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Howd this thread turn into a sac of laughs, oh I see, shotlady is on here. :razz:

Really though, I started canning this year after watching two grandmothers do it for 40 years now, I just picked it up and started doing it. I got one of those blue ball starter kits, which I think now was a waste, but eased me into the learning process, and quickly upgraded to the huge canner and pressureless systems. First thing I made was salsa, and it tasted like crap because I cooked it, then I canned it and didnt' realize that when canning it cooks it again as well as adds a little water (I still might not be doing it right). But anyways, the best part of canning was watching them POP after setting them out on the counter. I squeeled like a little girl!
 

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Discussion Starter #13
Howd this thread turn into a sac of laughs, oh I see, shotlady is on here. :razz:

.... I got one of those blue ball starter kits
dont let yer wife hear ya calling her that lol

man yall are right i should make something like salsa or something stupid so i can squeel like a stuck pig too!
 

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My wife went thru this and wasted some money getting set up correctly. First buy an all american or similar pressure caner They use a weight not a valve for pressure release and do not have a rubber seal. She used a book to learn fruit canning, which is the easiest to can. Vegetables are not as acidic and are more prone to botulism. She was taught how to properly can meat and vegetables by some very experienced farm ladies who had been caning for years who we met thru the grange.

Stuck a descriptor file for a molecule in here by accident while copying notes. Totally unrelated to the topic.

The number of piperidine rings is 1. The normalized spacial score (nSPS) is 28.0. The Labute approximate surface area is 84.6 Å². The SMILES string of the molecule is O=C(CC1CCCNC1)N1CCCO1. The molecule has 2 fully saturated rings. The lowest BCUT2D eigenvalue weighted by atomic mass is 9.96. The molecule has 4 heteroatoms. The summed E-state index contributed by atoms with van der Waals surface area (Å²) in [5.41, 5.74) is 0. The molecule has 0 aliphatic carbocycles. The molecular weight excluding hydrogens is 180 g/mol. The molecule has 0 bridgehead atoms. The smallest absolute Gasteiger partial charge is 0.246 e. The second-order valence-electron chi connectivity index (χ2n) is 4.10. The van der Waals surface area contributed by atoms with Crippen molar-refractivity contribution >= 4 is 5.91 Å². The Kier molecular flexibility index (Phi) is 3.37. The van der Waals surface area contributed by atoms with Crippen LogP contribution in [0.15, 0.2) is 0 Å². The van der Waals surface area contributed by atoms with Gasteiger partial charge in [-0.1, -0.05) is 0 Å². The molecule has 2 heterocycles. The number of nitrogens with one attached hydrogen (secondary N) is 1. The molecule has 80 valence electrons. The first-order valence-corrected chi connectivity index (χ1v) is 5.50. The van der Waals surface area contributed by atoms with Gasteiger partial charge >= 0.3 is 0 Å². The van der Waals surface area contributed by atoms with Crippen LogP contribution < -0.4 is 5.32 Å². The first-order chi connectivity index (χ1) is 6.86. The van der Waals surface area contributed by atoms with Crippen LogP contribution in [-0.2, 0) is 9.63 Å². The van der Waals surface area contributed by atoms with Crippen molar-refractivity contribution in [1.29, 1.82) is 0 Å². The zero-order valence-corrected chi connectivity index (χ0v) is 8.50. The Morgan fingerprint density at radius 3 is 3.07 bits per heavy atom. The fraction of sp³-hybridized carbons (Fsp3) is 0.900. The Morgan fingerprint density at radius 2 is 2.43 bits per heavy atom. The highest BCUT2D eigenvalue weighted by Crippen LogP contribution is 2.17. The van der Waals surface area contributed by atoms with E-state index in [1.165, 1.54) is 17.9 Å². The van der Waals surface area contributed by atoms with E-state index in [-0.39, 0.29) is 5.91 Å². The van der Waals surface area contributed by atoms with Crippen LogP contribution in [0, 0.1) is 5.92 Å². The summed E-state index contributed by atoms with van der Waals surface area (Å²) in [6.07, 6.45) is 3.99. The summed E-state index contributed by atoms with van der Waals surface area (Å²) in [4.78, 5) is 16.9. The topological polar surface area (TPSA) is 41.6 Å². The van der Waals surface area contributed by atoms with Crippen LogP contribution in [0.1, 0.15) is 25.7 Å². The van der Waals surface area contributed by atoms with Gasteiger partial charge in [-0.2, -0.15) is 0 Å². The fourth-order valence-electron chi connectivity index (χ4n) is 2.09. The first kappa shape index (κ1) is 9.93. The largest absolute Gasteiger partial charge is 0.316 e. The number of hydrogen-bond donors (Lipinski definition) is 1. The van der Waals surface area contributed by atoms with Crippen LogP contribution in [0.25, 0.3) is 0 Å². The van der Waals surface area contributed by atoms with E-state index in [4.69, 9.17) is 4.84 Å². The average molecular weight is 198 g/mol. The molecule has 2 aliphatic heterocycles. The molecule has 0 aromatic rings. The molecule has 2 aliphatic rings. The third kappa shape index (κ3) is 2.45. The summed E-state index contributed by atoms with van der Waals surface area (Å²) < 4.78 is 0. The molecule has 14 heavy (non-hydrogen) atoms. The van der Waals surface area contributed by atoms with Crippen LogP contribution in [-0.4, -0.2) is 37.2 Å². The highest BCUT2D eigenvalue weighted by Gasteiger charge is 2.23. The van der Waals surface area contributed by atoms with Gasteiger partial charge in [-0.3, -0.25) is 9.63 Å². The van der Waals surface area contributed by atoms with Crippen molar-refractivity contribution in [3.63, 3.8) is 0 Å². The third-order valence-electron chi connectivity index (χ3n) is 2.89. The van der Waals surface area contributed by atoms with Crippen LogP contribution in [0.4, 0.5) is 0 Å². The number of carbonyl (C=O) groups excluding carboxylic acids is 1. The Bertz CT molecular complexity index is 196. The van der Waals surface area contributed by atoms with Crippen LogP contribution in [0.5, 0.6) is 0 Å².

A cheap water bath caner will be fine for fruit and jams. I picked up most of our jars, as well as a steam juicer at garage sales. Found the all american caner on line used for half or retail, they are spendy at 3-4 hundred dollars new.

Also watch which pectin you use in jams, she likes some stuff in a blue and white box that sets better and requires less sugar. I cant remember the name of it.
 

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If you're looking in to an intro to canning but don't have the canner yet then this vid here is a good start.

It's for picked peppers and is a great intro into making a basic brine, tips on prepping lids and cans and some basic concepts without the equiptment. The recipe itself, if you decided to make it, is actually quite good.

 

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Almost forgot......Noreen's channel also has some basic canning vids too. Some are step by step with good info, at least last I checked her channel.
 

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One more little bit of information... If you are buying a pressure cooker for low acid foods. Make sure it has a pressure gage. You need more or less pressure depending on your elevation.... I suggest if you are going to can to get the ball books. Remember we are preppers good luck going on youtube after the shit hits the fan.